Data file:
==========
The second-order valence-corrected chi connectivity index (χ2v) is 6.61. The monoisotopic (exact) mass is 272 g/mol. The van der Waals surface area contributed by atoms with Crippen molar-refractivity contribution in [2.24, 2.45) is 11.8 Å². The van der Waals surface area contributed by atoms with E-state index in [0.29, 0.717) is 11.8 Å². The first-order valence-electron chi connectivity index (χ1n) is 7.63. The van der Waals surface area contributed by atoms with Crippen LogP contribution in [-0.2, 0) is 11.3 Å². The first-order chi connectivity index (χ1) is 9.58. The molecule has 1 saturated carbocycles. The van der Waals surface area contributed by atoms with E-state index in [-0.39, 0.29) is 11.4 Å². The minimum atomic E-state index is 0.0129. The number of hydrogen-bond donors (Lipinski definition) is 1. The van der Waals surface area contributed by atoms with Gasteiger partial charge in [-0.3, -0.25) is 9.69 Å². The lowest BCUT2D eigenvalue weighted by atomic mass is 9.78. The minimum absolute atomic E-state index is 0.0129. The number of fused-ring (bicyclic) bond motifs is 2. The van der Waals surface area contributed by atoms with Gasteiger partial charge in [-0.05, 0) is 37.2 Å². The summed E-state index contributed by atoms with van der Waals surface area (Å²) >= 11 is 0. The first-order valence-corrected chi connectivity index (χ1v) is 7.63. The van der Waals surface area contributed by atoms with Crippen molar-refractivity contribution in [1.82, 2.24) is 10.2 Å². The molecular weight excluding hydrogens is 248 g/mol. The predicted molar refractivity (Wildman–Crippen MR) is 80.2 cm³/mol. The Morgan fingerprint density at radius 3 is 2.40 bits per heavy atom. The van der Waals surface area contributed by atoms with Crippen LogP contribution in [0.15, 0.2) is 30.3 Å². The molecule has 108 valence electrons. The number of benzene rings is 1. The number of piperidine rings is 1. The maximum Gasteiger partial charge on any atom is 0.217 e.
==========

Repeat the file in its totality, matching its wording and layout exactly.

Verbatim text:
The second-order valence-corrected chi connectivity index (χ2v) is 6.61. The monoisotopic (exact) mass is 272 g/mol. The van der Waals surface area contributed by atoms with Crippen molar-refractivity contribution in [2.24, 2.45) is 11.8 Å². The van der Waals surface area contributed by atoms with E-state index in [0.29, 0.717) is 11.8 Å². The first-order valence-electron chi connectivity index (χ1n) is 7.63. The van der Waals surface area contributed by atoms with Crippen LogP contribution in [-0.2, 0) is 11.3 Å². The first-order chi connectivity index (χ1) is 9.58. The molecule has 1 saturated carbocycles. The van der Waals surface area contributed by atoms with E-state index in [-0.39, 0.29) is 11.4 Å². The minimum atomic E-state index is 0.0129. The number of hydrogen-bond donors (Lipinski definition) is 1. The van der Waals surface area contributed by atoms with Gasteiger partial charge in [-0.3, -0.25) is 9.69 Å². The lowest BCUT2D eigenvalue weighted by atomic mass is 9.78. The minimum absolute atomic E-state index is 0.0129. The number of fused-ring (bicyclic) bond motifs is 2. The van der Waals surface area contributed by atoms with Gasteiger partial charge in [-0.05, 0) is 37.2 Å². The summed E-state index contributed by atoms with van der Waals surface area (Å²) >= 11 is 0. The first-order valence-corrected chi connectivity index (χ1v) is 7.63. The van der Waals surface area contributed by atoms with Crippen molar-refractivity contribution in [1.82, 2.24) is 10.2 Å². The molecular weight excluding hydrogens is 248 g/mol. The predicted molar refractivity (Wildman–Crippen MR) is 80.2 cm³/mol. The Morgan fingerprint density at radius 3 is 2.40 bits per heavy atom. The van der Waals surface area contributed by atoms with Crippen LogP contribution in [0.15, 0.2) is 30.3 Å². The molecule has 108 valence electrons. The number of benzene rings is 1. The number of piperidine rings is 1. The maximum Gasteiger partial charge on any atom is 0.217 e.